Posted by: Betsy Closs

Hospital patientFor most children, a trip to the hospital for a medical procedure can cause anxiety, worry, and even fear. For some, even a simple visit to the doctor's office can stir up the same feelings of dread. Parents know that a simple explanation about what their child can expect during the procedure or office visit can allay a child's fears substantially. For a child with autism, however, it is not enough to understand what to expect; hospital staff must also be made aware of the child's needs and behavioral issues in order to respond appropriately. Eve Megargel, a JF&CS Board of Advocates member, is a pioneering advocate on behalf of people with autism. Eve's work on behalf of her own son, a 22-year-old young man with autism, has helped educate the pediatric medical community about how to listen to and communicate with children and young adults with autism and other communication challenges.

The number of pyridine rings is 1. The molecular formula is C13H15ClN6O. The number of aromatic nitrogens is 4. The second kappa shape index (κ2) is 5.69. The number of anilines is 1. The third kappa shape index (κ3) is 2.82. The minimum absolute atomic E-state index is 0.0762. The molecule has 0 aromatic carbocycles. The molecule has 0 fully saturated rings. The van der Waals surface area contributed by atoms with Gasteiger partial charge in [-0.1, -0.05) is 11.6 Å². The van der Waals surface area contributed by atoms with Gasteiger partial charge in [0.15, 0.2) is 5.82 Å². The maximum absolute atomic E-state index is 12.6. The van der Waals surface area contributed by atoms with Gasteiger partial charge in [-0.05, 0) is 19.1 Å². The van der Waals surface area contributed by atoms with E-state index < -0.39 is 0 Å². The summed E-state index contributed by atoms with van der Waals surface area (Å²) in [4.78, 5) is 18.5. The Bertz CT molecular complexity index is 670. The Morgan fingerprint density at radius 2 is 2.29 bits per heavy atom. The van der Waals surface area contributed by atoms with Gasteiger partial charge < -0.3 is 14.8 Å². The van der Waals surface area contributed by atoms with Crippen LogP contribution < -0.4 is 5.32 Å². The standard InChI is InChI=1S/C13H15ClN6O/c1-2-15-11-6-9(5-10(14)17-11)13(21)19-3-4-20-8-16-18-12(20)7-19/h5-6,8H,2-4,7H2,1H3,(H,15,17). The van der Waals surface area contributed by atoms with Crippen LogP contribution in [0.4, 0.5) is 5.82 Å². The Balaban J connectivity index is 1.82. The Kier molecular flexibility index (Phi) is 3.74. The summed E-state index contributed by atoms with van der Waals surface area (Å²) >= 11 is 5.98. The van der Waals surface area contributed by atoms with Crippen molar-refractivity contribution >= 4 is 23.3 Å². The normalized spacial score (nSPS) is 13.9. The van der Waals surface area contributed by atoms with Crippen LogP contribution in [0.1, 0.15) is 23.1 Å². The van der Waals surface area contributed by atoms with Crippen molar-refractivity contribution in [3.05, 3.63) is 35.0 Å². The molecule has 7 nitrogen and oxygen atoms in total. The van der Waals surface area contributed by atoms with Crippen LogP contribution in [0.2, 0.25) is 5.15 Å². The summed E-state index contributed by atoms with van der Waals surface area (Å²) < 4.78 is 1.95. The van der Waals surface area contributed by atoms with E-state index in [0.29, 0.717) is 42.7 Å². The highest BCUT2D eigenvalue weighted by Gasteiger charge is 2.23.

Read more about Eve's own personal experience and challenges dealing with hospital staff during her son's medical procedure in Autism and Hospitals: A Difficult Match, an article originally published by Academic Pediatrics.

Betsy ClossBetsy Closs is the Director for Services for People with Disabilities at Jewish Family & Children's Service. She has worked in the field of disabilities for more than twenty years, in both day and residential services as well as quality improvement. She was the director of the MA Governor's Commission on Mental Retardation before joining the staff at JF&CS in 2002. Betsy has degrees from Vassar and Harvard in addition to her social work degree from Simmons. She has two young adult children.